In 1996, during the Summer Olympic games, a bomb went off in Atlanta’s Centennial Olympic Park, killing one and hurting many others. Though it was security guard Richard Jewell who found and alerted police to a suspicious package at the event, he became the prime suspect because he fit the profile of a loner seeking a hero’s welcome. Over the course of nearly three months, Jewell would be investigated by the FBI and have every aspect of his and his mother Bobi’s life turned upside down. Based on a script adapted for the screen by Billy Ray (Captain Phillips) and directed by Clint Eastwood (The Mule), Richard Jewell, inspired by an article from Marie Brenner and the book The Suspect: An Olympic Bombing, the FBI, the Media, and Richard Jewell, the Man Caught in the Middle by Kent Alexander and Kevin Salwen, conveys the intriguing story of Richard Jewell as a cautionary tale of what is currently called “cancel culture.”
The story of Richard Jewell is a compelling one all on its own. He was in the right place at the right time, took his training seriously, and followed procedures. Based on the depiction from Eastwood, if Jewell had dismissed the package by following his coworkers’ advice, the death toll would’ve been significantly higher and the injuries far worse. The film should be the kind of uplifting, everyman hero story Disney frequently sells a la Remember the Titans, but this is not a heartwarming story. It’s a Pyrrhic victory, a cautionary tale. To that end, Eastwood’s direction wonderfully captures the isolation that Jewell must’ve felt as the media and FBI encircled him physically and psychologically, as they heralded him as a hero one day and did whatever they could to tear him down another. To that end, Richard Jewell contains a very specific theme of distrust in media and government. That, simply because Jewell possessed suspicious elements, he was immediately guilty. Intentionally or not, Eastwood even goes so far as to spend a great deal of time first providing context for Jewell’s slightly idiosyncratic behavior and his all-too passionate, though friendly, love for law enforcement before spending even more time presenting all the reasons Jewell could well be the suspect. Keep in mind that Eastwood doesn’t hide the real bomber, Eric Rudolph, from camera. It’s that the script from Ray almost wants the audience to forget all the good will cultivated to the audience before, to make them just as angry as the FBI and as confused as Jewell, only to then remind the audience that there’s a little detail that exonerates Jewell completely. By that point, however, the damage is done to Jewell’s reputation and to turn back on him is to admit public defeat. In the bonus featurette “The Making of Richard Jewell,” actor Jon Hamm (Baby Driver) poses the question “what is it about 2019 that makes this story relevant?” At first, that seems like a reasonable question as the bombing took place in 1996 and most are likely unaware of Jewell at all, if his connection is remembered. Then, one begins to think about the prevalence of the online mob in enacting “social justice” wherein the court system is all but tossed out in favor of some kind of immediate righteous punishment before moving on to someone else. This is where Eastwood’s point comes across the strongest, where the emotionally of Richard Jewell is felt the most: it’s not just that Jewell was innocent, it’s that there’s an appearance of disregard for the truth in his interrogation.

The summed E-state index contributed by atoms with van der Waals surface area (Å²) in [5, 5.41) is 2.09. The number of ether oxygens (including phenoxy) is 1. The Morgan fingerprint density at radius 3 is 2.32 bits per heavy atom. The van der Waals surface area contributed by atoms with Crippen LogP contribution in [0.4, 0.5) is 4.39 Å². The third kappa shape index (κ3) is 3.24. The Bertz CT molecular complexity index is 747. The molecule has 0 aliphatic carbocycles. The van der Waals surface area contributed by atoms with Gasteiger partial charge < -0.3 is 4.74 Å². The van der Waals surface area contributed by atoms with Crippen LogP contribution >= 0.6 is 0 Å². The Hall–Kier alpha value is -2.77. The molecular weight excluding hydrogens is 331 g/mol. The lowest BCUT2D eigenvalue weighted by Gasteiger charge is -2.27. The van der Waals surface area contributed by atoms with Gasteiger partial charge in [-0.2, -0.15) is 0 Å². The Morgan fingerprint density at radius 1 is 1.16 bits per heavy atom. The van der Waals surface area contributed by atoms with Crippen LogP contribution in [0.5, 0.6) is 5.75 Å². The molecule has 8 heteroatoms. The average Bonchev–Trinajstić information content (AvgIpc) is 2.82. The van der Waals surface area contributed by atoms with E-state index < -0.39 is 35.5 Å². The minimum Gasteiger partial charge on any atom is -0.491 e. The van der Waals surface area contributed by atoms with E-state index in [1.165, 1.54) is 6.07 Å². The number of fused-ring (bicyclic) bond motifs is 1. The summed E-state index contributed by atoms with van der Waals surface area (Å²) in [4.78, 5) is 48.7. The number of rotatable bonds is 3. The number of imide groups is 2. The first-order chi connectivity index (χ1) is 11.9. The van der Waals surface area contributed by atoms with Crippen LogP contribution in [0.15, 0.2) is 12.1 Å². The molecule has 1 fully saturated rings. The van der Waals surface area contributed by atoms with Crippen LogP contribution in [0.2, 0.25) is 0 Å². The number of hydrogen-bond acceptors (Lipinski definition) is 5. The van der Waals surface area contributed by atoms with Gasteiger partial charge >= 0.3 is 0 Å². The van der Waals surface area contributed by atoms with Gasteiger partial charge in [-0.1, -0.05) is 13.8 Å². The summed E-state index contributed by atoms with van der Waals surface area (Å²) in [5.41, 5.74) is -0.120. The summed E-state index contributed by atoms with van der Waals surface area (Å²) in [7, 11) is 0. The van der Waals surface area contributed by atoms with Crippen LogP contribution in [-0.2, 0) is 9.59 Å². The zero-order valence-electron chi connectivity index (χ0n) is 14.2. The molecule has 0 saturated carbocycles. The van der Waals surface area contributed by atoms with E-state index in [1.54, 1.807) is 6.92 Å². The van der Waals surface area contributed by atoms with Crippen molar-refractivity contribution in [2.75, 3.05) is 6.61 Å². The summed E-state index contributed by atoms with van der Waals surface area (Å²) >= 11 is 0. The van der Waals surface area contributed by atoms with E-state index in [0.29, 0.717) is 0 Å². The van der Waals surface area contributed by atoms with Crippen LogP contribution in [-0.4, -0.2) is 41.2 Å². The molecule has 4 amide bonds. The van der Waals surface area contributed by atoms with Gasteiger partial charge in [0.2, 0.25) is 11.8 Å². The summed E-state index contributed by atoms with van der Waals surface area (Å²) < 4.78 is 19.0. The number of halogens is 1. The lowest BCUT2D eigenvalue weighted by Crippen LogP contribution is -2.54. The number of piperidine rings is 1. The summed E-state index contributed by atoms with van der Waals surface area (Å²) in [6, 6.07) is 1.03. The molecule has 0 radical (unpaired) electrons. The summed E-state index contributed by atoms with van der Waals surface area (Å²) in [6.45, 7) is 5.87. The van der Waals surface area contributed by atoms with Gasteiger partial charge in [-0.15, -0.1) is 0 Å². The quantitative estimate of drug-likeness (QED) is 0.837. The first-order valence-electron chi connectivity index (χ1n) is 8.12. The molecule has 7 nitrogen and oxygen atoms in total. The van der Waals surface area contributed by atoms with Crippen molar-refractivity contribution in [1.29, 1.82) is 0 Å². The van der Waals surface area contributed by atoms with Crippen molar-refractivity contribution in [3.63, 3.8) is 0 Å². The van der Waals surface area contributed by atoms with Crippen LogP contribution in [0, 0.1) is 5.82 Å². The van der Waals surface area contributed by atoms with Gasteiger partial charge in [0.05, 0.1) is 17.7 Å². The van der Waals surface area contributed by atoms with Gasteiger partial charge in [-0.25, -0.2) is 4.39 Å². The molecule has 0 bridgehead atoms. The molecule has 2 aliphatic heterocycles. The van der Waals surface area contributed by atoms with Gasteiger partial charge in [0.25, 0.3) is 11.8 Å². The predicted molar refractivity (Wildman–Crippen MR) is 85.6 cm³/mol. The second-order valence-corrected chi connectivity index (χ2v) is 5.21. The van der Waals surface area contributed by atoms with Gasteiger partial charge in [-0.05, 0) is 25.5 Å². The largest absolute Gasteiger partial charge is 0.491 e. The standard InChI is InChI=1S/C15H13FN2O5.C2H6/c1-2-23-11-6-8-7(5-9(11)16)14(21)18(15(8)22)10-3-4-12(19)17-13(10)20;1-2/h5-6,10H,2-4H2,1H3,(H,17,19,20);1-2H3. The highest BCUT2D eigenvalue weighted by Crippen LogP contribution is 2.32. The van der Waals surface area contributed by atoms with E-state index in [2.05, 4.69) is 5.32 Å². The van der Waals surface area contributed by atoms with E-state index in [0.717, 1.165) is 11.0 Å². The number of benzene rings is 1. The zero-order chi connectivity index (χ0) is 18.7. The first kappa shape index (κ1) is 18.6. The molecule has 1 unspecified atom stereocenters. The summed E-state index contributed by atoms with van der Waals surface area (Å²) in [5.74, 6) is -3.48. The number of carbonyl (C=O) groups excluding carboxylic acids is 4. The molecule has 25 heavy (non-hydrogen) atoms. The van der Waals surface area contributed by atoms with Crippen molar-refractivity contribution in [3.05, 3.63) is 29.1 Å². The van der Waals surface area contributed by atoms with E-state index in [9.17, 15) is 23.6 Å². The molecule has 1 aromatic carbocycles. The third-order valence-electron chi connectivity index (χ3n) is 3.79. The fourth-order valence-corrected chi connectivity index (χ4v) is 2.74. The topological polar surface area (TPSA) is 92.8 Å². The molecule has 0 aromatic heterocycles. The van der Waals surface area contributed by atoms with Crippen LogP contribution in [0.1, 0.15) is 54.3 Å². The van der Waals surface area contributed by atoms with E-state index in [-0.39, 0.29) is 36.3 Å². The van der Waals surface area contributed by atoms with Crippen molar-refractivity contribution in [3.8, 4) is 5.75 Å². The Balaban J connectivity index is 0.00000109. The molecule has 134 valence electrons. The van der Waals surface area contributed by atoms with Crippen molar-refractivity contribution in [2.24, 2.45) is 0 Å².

The narrow point of the film is about extending the knowledge of Jewell’s innocence. Some of this is covered in more specific detail in the second featurette “The Real Story of Richard Jewell,” yet much of it is communicated via Ray’s script. He died in 2007 from heart failure and did so with his freedom intact, yet there’s certainly a sense from the film that his life was never the same after. Yes, he did join a police department (a desire he’d held for a long time), but there’s an obvious psychological toll he endured while his life was under a microscope. Eastwood beautifully conveys this pressure through the use of handheld cameras, staging of scenes in which the characters are held tightly in frame for extended periods, and generally maintaining a tight medium focus on Paul Walter Hauser’s performance as Jewell. Eastwood makes the scenes constantly feel claustrophobic, even when outside, wonderfully communicating Jewell’s building duress. To his larger point, though, Eastwood’s Richard Jewell is a commentary on the current social climate where keyboard warriors will track down employers, school districts, or anyone else they think can bring down maximum punishment for any offense. It’s vigilantism protected by the anonymity of the Internet and it’s dangerous. Sometimes bad people are exactly that and they out themselves with violent behavior or denigrating remarks, all of which are caught on camera. Sometimes, though, what we see on camera or in a photograph doesn’t offer complete context, yet that’s ignored for the thrill of “dropping justice” in our moral superiority. From Eastwood’s perspective, this is exactly what happened with Jewell in 1996 and that’s why the story deserves being told now, to serve as a warning that rushing to judgement catches up the innocent in the same wake that gathers the guilty.